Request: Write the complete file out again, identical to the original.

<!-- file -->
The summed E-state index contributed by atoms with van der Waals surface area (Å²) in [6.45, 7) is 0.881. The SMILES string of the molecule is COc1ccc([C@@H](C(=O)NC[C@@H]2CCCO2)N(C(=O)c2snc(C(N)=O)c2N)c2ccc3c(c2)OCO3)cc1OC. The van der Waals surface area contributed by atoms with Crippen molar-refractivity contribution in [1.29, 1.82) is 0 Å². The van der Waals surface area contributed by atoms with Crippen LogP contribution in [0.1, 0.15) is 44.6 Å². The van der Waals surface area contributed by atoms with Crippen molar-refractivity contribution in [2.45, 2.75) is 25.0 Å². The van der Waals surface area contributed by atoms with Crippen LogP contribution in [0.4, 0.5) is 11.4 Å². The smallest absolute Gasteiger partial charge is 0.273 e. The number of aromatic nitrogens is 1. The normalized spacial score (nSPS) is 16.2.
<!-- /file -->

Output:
The summed E-state index contributed by atoms with van der Waals surface area (Å²) in [6.45, 7) is 0.881. The SMILES string of the molecule is COc1ccc([C@@H](C(=O)NC[C@@H]2CCCO2)N(C(=O)c2snc(C(N)=O)c2N)c2ccc3c(c2)OCO3)cc1OC. The van der Waals surface area contributed by atoms with Crippen molar-refractivity contribution in [1.29, 1.82) is 0 Å². The van der Waals surface area contributed by atoms with Crippen LogP contribution in [0.1, 0.15) is 44.6 Å². The van der Waals surface area contributed by atoms with Crippen molar-refractivity contribution in [2.45, 2.75) is 25.0 Å². The van der Waals surface area contributed by atoms with Crippen LogP contribution in [0.4, 0.5) is 11.4 Å². The smallest absolute Gasteiger partial charge is 0.273 e. The number of aromatic nitrogens is 1. The normalized spacial score (nSPS) is 16.2.